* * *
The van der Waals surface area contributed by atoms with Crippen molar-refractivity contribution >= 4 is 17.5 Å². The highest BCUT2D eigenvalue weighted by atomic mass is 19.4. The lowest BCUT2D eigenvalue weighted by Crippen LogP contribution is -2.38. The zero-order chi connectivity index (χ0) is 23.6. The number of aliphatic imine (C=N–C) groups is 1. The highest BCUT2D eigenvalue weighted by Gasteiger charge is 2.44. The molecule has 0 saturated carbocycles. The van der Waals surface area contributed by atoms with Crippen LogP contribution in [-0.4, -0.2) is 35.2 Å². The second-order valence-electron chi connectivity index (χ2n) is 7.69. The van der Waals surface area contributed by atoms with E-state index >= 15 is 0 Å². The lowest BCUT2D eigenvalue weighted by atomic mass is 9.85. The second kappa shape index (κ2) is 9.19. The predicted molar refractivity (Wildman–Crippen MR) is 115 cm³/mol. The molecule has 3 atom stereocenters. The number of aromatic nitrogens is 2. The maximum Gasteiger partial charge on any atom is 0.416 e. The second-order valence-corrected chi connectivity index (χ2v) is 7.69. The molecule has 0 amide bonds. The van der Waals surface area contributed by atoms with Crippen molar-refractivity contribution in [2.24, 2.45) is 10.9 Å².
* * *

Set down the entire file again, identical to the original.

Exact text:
The van der Waals surface area contributed by atoms with Crippen molar-refractivity contribution >= 4 is 17.5 Å². The highest BCUT2D eigenvalue weighted by atomic mass is 19.4. The lowest BCUT2D eigenvalue weighted by Crippen LogP contribution is -2.38. The zero-order chi connectivity index (χ0) is 23.6. The number of aliphatic imine (C=N–C) groups is 1. The highest BCUT2D eigenvalue weighted by Gasteiger charge is 2.44. The molecule has 0 saturated carbocycles. The van der Waals surface area contributed by atoms with Crippen LogP contribution in [-0.4, -0.2) is 35.2 Å². The second-order valence-electron chi connectivity index (χ2n) is 7.69. The van der Waals surface area contributed by atoms with E-state index >= 15 is 0 Å². The lowest BCUT2D eigenvalue weighted by atomic mass is 9.85. The second kappa shape index (κ2) is 9.19. The predicted molar refractivity (Wildman–Crippen MR) is 115 cm³/mol. The molecule has 3 atom stereocenters. The number of aromatic nitrogens is 2. The maximum Gasteiger partial charge on any atom is 0.416 e. The second-order valence-corrected chi connectivity index (χ2v) is 7.69. The molecule has 0 amide bonds. The van der Waals surface area contributed by atoms with Crippen molar-refractivity contribution in [2.24, 2.45) is 10.9 Å².